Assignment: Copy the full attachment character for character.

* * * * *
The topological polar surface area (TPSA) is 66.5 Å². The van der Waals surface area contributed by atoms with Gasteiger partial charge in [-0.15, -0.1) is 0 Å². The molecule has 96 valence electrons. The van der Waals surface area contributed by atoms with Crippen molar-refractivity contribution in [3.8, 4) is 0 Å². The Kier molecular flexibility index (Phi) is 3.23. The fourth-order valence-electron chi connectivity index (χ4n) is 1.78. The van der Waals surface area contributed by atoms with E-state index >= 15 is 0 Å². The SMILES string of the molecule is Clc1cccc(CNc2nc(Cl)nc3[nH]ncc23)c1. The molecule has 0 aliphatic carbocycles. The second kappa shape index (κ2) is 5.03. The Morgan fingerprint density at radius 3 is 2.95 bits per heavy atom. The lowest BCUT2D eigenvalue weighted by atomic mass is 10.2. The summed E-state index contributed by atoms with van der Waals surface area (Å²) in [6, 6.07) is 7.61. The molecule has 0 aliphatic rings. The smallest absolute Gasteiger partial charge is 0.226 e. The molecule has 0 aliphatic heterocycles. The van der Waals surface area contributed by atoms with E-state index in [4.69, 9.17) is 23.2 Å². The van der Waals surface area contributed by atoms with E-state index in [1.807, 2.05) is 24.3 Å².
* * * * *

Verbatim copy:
The topological polar surface area (TPSA) is 66.5 Å². The van der Waals surface area contributed by atoms with Gasteiger partial charge in [-0.15, -0.1) is 0 Å². The molecule has 96 valence electrons. The van der Waals surface area contributed by atoms with Crippen molar-refractivity contribution in [3.8, 4) is 0 Å². The Kier molecular flexibility index (Phi) is 3.23. The fourth-order valence-electron chi connectivity index (χ4n) is 1.78. The van der Waals surface area contributed by atoms with E-state index >= 15 is 0 Å². The SMILES string of the molecule is Clc1cccc(CNc2nc(Cl)nc3[nH]ncc23)c1. The molecule has 0 aliphatic carbocycles. The second kappa shape index (κ2) is 5.03. The Morgan fingerprint density at radius 3 is 2.95 bits per heavy atom. The lowest BCUT2D eigenvalue weighted by atomic mass is 10.2. The summed E-state index contributed by atoms with van der Waals surface area (Å²) in [6, 6.07) is 7.61. The molecule has 0 aliphatic rings. The smallest absolute Gasteiger partial charge is 0.226 e. The molecule has 0 aliphatic heterocycles. The van der Waals surface area contributed by atoms with E-state index in [4.69, 9.17) is 23.2 Å². The van der Waals surface area contributed by atoms with E-state index in [1.807, 2.05) is 24.3 Å².